Washington, D.C.—The USDA National Agricultural Statistics Service (NASS) has released the results of the 2019 Organic Survey, which show total sales of $9.93 billion in organic products—an increase of $2.37 billion, or 31%, from 2016.
The survey also found that there were 16,585 certified organic farms, a 17% increase from 2016, accounting for 5.5 million certified acres, an increase of 9% over 2016.
California lead the nation in certified organic sales, according to the survey; it saw $3.6 billion in sales, 36% of the U.S. total and four times as much as any other state. The next four states in organic sales: Washington ($886 million), Pennsylvania ($742 million), Oregon ($454 million), and Texas ($424 million).
The top sectors and commodities in 2019:
- Livestock and poultry products: $2.48 billion, up 12%
- Milk: $1.59 billion, up 14%
- Vegetables: $2.08 billion, up 27%
- Lettuce: $400 million, up 44%
- Fruits, tree nuts, and berries: $2.02 billion, up 44%
- Apples: $475 million, up 45%
- Livestock and Poultry: $1.66 billion, up 44%
- Broiler chickens: $1.12 billion, up 49%
- Field Crops: $1.18 billion, up 55%
- Corn for grain: $278 million, up 70%
Spinach was up 52%, grapes were up 52%, cultivated blueberries were up 104%, raspberries were up 197%, and turkeys were up 68%.
In terms of marketing, the survey found that $2.04 billion in organic products were sold directly to retail markets, institutions, and local/regional food hubs. $300 million in organic products were sold direct to consumers via channels including farmers markets and roadside stands or stores.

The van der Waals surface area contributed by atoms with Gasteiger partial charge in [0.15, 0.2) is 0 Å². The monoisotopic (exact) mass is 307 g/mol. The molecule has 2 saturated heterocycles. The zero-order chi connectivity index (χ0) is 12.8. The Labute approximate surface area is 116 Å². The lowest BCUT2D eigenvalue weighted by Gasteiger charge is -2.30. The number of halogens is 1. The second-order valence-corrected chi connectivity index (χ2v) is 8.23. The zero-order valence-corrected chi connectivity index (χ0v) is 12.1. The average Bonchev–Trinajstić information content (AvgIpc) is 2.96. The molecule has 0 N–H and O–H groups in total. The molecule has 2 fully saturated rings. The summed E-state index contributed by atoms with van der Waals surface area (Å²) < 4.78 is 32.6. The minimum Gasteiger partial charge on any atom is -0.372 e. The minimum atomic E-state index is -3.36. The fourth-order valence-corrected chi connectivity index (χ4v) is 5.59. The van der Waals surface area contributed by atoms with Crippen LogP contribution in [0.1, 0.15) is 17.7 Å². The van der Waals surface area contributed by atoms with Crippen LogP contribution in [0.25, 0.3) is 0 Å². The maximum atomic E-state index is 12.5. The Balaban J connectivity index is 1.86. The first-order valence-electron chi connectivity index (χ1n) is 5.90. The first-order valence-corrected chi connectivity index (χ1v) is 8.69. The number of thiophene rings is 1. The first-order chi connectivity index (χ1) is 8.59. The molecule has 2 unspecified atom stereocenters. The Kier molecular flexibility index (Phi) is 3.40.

Looking to the future, 29% of farms plan to increase their level of organic production. More than 1,800 certified organic farms have 255,000 additional acres going through the three-year transition period required for land to become certified organic. 710 farms not currently certified reported 61,000 acres of land transitioning to organic production.
“The results of the 2019 Organic Survey show the continued growth of organic production in the United States,” said NASS Administrator Hubert Hamer in a press release regarding the survey. “These comprehensive and essential, national- and state-level data are valuable to the organic industry as well as agri-business infrastructure and programs that support the sector.”
A press release from the Organic Trade Association thanked the USDA for compiling the statistics, but states: “The numbers show that organic acreage is still less than 1% of our total farmland. This points to a real need for more technical, risk management, and financial support for farmers wanting to transition to organic. USDA’s data bears out the continued—and urgent—need for greater support from the government to allow organic to continue its advancement.”